How to record an audio cassette to CD

Dennis Faas's picture

Tom S. asks:

" I have some old cassette tapes I would like to put on CD using my computer's CD burner. How do I hook the cassette player to the CD burner to get the best audio quality? "

My Response:

Audio quality with respect to a cassette tape recorded to a CD will only be as good as the source (tape) and the equipment used to read the tape and input it to the computer ... and of course, the ability to modify the digital recording in order to improve sound.

Two great reasons for recording your analog tapes to digital might include: a) wear and tear: digital media doesn't lose its crispness and quality over time. Shelf life is about 100 years for a recordable disc; and b) digital goodness: as I mentioned above, the ability to modify a digital recording in order to amplify sound, reduce background noise, and other neat tricks can really rejuvenate lost sound quality... and it's ridiculously simple!

OK -- so how does it all hook up?

Most computers today have sound cards built into them which have a MIC (Microphone) port ... heck, you can even use a Voice Modem with a MIC port to encode digital audio!

Most MIC ports are located at the back of the computer, unless you've got a Compaq / Gateway / Dell -- they're usually at the front. MIC ports look identical to an "earphone jack" port, are typically red (or pink), and may be labeled "MIC" or have a little picture of a microphone above the port.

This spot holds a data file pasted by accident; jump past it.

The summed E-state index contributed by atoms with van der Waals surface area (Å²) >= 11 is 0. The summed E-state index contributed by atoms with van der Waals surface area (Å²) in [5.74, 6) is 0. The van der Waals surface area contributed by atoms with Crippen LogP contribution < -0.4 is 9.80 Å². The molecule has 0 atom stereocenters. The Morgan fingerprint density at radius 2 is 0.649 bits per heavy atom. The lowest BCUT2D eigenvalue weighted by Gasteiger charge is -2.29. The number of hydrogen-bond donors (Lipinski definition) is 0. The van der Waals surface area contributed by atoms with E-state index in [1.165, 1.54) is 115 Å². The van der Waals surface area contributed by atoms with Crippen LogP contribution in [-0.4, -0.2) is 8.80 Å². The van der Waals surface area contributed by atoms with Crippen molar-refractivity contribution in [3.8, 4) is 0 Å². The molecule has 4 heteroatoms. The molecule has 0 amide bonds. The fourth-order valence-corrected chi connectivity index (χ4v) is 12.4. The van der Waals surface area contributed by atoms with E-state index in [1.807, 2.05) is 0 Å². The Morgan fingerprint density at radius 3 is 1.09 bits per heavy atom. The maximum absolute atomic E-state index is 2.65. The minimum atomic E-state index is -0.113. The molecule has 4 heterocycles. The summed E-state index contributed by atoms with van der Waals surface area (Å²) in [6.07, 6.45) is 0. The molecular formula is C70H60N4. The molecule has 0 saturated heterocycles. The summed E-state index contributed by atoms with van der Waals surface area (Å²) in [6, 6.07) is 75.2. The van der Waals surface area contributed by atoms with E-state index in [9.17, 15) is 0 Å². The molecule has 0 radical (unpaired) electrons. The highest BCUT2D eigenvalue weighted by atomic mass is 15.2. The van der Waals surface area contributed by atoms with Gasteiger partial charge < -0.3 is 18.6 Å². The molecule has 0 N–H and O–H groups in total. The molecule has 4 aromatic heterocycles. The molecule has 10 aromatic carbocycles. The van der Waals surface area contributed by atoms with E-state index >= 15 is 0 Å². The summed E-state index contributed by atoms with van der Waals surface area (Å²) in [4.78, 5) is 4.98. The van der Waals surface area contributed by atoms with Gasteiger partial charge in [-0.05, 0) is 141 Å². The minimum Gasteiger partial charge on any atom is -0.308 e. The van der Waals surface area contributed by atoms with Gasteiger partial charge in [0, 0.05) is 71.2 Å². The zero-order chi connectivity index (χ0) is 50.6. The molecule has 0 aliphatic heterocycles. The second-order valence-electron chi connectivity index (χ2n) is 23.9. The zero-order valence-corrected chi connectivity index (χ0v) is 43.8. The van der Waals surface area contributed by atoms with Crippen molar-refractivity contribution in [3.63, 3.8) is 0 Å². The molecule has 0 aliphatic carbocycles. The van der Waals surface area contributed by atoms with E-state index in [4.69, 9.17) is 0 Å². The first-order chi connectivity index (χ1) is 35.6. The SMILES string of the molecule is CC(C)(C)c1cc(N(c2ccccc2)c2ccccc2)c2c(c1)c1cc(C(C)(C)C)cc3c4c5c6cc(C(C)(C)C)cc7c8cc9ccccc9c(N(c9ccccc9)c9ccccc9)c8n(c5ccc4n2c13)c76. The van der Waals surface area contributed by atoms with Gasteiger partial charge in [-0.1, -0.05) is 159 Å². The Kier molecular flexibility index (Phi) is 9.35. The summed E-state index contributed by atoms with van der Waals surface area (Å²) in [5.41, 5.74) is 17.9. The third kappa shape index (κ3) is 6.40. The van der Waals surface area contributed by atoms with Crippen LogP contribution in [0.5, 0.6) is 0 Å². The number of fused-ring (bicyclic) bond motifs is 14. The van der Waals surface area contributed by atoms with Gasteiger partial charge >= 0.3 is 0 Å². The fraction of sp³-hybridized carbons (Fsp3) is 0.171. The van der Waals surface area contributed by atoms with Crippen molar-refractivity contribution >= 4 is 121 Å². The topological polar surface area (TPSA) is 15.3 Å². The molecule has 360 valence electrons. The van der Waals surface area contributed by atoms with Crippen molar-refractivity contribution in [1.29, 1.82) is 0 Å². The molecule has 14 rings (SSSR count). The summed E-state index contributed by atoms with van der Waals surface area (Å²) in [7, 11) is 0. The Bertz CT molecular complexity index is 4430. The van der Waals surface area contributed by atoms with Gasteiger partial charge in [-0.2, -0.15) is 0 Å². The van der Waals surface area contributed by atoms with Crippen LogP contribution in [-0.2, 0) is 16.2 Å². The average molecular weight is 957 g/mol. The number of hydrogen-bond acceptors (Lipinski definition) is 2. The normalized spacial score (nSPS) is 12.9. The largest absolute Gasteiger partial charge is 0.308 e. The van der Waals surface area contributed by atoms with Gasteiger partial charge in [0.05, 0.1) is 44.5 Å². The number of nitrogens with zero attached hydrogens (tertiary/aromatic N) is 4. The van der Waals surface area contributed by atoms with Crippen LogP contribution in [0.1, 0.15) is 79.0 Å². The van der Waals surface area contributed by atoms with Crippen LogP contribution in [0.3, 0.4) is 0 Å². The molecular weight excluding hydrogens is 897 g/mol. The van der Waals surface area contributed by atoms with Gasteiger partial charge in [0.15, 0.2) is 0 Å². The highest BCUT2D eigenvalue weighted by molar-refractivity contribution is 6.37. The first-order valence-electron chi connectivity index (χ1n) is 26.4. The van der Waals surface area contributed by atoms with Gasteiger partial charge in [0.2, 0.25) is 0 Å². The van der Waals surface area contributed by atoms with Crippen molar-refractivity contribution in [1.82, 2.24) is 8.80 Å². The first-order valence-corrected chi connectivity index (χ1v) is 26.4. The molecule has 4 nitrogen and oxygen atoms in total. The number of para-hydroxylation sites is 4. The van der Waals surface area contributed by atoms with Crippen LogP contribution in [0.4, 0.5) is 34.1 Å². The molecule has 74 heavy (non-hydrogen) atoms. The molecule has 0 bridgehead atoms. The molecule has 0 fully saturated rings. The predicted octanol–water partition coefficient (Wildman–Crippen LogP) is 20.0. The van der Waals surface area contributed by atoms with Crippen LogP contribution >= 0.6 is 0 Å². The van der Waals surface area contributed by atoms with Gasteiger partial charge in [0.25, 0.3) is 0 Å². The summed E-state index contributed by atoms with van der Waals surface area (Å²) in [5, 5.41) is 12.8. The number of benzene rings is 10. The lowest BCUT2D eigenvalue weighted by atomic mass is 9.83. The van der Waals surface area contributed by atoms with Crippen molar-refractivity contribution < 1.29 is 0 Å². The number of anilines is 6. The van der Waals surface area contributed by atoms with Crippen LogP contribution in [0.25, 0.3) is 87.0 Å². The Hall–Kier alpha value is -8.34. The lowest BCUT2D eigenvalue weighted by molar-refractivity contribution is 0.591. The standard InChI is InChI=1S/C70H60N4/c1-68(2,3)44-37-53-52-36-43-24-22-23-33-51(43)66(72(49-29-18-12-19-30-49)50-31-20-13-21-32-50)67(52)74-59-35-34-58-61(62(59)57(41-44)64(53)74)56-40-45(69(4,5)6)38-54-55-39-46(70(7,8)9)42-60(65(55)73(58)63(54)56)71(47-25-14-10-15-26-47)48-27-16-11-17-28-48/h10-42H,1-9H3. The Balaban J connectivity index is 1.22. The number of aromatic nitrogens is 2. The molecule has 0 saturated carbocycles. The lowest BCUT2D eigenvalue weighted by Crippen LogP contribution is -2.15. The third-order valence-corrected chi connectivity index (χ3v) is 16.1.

If your sound card has a "line" input port rather than a MIC port, use that. Some Infopackets Readers have told me that there is less distortion on the "line" port than using the MIC. And of course, make sure that you have the port enabled on your sound card (Control Panel -> Sound, probably in an advanced setting).

If you're recording from a tape player, you most likely have RCA (left and right) audio plugs in the back of the unit, so you'll need a "Y" cable that goes from RCA (left and right) to the Sound Card's "earphone jack" port. You can pick those up at Radio Shack: just ask someone to help you if you can't find it.

Internet How-to Audio Guides?

I did a quick search on Google for a guide on how to record audio from a tape cassette player to the computer (or similar), but didn't turn up too many decent results.

So, I've decided to ask Infopackets Readers to send me their thoughts on a good online audio guide as well as some decent (free) audio mastering software. There's no sense in me re-typing what someone else has online the 'net somewhere ... so, send me your picks and I'll include the most popular in tomorrow's Gazette (email below)!

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